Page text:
On page 3 here it is mentioned that:

However, building on prior works [32, 36, 38] recently it has been shown in [39] that to simulate $e^{−iHt}$ for an $s$-sparse Hamiltonian requires only $\mathcal{O}(s^2||Ht||\text{poly}(\log N, \log(1/\epsilon)))$, breaching the limitation of previous algorithms on the scaling in terms of $1/\epsilon$.


  1. What is meant by "simulate" in this context? Does it mean it takes $$\mathcal{O}(s^2||Ht||\text{poly}(\log N, \log(1/\epsilon)))$$ time to decompose $e^{-iHt}$ into elementary quantum gates given we know $H$. Or does it mean we can compute the matrix form of $e^{-iHt}$ in $$\mathcal{O}(s^2||Ht||\text{poly}(\log N,\log(1/\epsilon)))$$ time given we know the matrix form of $H$?

  2. What does $||Ht||$ mean here? Determinant of $Ht$? Spectral norm of $Ht$? I checked the linked ppt and it seems to call $||H||$ the "norm" of $H$. Now I have no idea how they're defining "norm".

  1. Yes. Computing this matrix is something we call Hamiltonian Simulation. We do not use the verb "simulate" alone though I think.
  2. It is the norm. I think you assume in general they use either the max norm, which is the largest entry of the Hamiltonian, or the norm is referring to the largest eigenvalue in absolute value (which is called the spectral radius and would be less confusing to call it this way). I think it is a bit unclear here but as they mention quantum walks, the max norm is associated (here is a mention of this norm for a quantum walk approach) You can find a very good explanation about Hamiltonian Simulation from this talk from Robin Kothari.
  • $\begingroup$ Do you have any evidence for 2.? $\endgroup$ – Norbert Schuch Nov 4 '18 at 13:04
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    $\begingroup$ @NorbertSchuch Please, find page 2 of the paper arxiv.org/pdf/1501.01715.pdf where it is mentionned. $\endgroup$ – cnada Nov 4 '18 at 13:15
  • $\begingroup$ Thanks. But is this the same scaling as the one in the paper in the question? E.g. the link you give scales like O(N), not O(log(N)), so it seems different. In any case, if no explanation is given $\|\cdot\|$ is the operator norm -- or (sloppily) it could be a norm which scales just as it (since it wouldn't really matter), but this doesn't seem to be the case for the max norm. $\endgroup$ – Norbert Schuch Nov 4 '18 at 13:19
  • $\begingroup$ Ok I will add the mention it really depends on the Hamiltonian simulation technique used. $\endgroup$ – cnada Nov 4 '18 at 13:25
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    $\begingroup$ Oh ... different $N$, I see: $N=2^n$. Seems you are right that in this case the max-norm is meant. Then it is very sloppy to just write $\|\cdot\|$! (Unless sparsity somehow guarantees that the norms are related.) $\endgroup$ – Norbert Schuch Nov 4 '18 at 13:26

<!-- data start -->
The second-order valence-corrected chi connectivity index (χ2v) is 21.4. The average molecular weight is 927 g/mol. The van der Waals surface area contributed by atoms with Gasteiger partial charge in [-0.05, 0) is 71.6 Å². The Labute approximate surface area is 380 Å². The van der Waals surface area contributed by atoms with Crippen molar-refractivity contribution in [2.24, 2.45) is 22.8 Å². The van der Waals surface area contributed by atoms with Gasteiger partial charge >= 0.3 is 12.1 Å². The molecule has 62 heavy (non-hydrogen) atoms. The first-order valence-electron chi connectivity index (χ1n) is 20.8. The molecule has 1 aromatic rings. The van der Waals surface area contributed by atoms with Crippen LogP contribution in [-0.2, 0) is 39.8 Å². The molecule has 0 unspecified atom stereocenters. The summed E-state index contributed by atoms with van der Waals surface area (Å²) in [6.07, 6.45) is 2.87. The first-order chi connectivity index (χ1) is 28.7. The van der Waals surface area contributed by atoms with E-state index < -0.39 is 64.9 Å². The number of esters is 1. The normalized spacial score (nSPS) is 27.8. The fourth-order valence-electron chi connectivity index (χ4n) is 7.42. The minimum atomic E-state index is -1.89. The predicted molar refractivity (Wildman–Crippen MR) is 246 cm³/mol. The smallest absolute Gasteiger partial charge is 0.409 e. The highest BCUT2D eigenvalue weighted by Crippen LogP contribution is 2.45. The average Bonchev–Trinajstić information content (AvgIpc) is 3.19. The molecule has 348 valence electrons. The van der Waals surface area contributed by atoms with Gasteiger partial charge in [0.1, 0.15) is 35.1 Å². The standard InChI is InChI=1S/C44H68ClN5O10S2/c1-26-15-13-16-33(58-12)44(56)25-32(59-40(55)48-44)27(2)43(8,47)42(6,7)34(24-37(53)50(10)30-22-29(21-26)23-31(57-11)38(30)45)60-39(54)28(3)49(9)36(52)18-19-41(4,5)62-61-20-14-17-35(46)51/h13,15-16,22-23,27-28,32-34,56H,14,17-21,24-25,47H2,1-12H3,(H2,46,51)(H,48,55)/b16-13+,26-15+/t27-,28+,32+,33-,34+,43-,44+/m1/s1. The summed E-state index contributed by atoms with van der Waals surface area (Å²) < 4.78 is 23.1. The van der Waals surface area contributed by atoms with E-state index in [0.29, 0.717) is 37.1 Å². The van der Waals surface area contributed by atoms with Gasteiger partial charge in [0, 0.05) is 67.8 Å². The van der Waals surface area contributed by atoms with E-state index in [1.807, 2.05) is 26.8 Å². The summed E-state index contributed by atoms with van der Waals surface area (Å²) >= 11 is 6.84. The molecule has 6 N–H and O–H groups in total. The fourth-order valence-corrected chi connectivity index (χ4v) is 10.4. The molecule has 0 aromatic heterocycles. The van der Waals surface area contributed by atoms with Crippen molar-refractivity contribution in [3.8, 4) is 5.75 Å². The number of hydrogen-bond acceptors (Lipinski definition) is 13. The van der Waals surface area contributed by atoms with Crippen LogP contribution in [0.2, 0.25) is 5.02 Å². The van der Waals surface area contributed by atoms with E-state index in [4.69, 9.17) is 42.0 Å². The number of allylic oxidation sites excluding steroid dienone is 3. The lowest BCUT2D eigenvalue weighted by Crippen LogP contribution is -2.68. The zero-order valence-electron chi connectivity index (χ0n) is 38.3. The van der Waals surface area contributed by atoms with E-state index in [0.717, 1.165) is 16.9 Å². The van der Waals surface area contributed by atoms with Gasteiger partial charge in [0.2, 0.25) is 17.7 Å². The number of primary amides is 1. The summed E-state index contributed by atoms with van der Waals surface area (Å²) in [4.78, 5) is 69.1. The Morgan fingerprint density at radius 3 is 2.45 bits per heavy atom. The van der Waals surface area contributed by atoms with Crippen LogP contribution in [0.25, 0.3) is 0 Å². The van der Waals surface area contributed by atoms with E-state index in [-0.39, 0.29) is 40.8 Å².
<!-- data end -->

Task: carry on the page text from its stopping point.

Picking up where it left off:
"Hamiltonian Simulation" means applying the time evolution given by $H$ to some initial state $|\psi\rangle$, i.e. to implement the unitary $U=e^{iHt}$ on a quantum computer.

If not mentioned otherwise, for an operator $H$, $\|H\|$ generally denotes the operator norm, i.e., the largest eigenvalue (in absolute value) of $H$. Whether this is really the case the answer linked is unclear, see the answer by cnada.

  • $\begingroup$ Thanks. That makes sense. By the way, do you know of any reference which discusses how long (time complexity) it takes to classically compute the entries of the matrix exponential $e^{-i\operatorname{H}t}$ for different types of $\operatorname{H}$? $\endgroup$ – Blue Nov 4 '18 at 13:11
  • $\begingroup$ Now I should say that is what $||\cdot||$ usually means. It could of course be that the paper you link to is sloppy and cnada is in fact right (but then this would be bad notation). Note that the difference between the two can be exponential in the number of qubits! --- What do you mean compute the matrix exponential, and what types of $H$? Have you checked en.wikipedia.org/wiki/Matrix_exponential? Or are you just interested in single entries, rather than the full $e^{iHt}$? $\endgroup$ – Norbert Schuch Nov 4 '18 at 13:14
  • $\begingroup$ I mean computing all the entries of $e^{-i\operatorname{H}t}$, not just a few entries. By different types I meant, diagonal matrix, 1-sparse matrix, s-sparse matrix and so on. For instance, exponentiating a diagonal matrix would obviously take less time than an arbitrary 1-sparse matrix. And yeah, I did check that Wikipedia page but it doesn't discuss the time complexities explicitly. Maybe I'll have to dig into the references or ask on Math SE... $\endgroup$ – Blue Nov 4 '18 at 13:22
  • $\begingroup$ @Blue ... or you program it in matlab/julia/numpy/... and measure the scaling ;) $\endgroup$ – Norbert Schuch Nov 4 '18 at 13:28

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